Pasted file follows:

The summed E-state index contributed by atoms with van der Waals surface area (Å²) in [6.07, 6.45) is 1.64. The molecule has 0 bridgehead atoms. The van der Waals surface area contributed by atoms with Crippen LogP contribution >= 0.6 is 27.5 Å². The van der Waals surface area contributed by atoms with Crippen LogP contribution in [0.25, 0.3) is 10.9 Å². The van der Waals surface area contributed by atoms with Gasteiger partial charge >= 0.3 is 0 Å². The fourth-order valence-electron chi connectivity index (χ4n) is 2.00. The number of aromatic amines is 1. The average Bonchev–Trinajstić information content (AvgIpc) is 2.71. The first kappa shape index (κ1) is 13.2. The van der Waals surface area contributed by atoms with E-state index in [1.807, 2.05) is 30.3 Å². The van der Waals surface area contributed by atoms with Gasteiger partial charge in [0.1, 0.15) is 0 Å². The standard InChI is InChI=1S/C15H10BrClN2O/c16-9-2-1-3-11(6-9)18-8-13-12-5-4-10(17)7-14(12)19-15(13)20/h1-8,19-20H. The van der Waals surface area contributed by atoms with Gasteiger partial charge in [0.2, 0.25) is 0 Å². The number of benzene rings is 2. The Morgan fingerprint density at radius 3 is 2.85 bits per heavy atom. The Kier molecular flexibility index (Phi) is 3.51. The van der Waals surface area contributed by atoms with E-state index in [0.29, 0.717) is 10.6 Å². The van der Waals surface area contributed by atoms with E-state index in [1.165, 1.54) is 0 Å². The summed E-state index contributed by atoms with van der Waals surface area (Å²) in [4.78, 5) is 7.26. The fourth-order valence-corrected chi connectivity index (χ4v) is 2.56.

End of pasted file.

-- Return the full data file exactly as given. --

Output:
The summed E-state index contributed by atoms with van der Waals surface area (Å²) in [6.07, 6.45) is 1.64. The molecule has 0 bridgehead atoms. The van der Waals surface area contributed by atoms with Crippen LogP contribution >= 0.6 is 27.5 Å². The van der Waals surface area contributed by atoms with Crippen LogP contribution in [0.25, 0.3) is 10.9 Å². The van der Waals surface area contributed by atoms with Gasteiger partial charge >= 0.3 is 0 Å². The fourth-order valence-electron chi connectivity index (χ4n) is 2.00. The number of aromatic amines is 1. The average Bonchev–Trinajstić information content (AvgIpc) is 2.71. The first kappa shape index (κ1) is 13.2. The van der Waals surface area contributed by atoms with E-state index in [1.807, 2.05) is 30.3 Å². The van der Waals surface area contributed by atoms with Gasteiger partial charge in [0.1, 0.15) is 0 Å². The standard InChI is InChI=1S/C15H10BrClN2O/c16-9-2-1-3-11(6-9)18-8-13-12-5-4-10(17)7-14(12)19-15(13)20/h1-8,19-20H. The van der Waals surface area contributed by atoms with Gasteiger partial charge in [0.2, 0.25) is 0 Å². The number of benzene rings is 2. The Morgan fingerprint density at radius 3 is 2.85 bits per heavy atom. The Kier molecular flexibility index (Phi) is 3.51. The van der Waals surface area contributed by atoms with E-state index in [0.29, 0.717) is 10.6 Å². The van der Waals surface area contributed by atoms with E-state index in [1.165, 1.54) is 0 Å². The summed E-state index contributed by atoms with van der Waals surface area (Å²) in [4.78, 5) is 7.26. The fourth-order valence-corrected chi connectivity index (χ4v) is 2.56.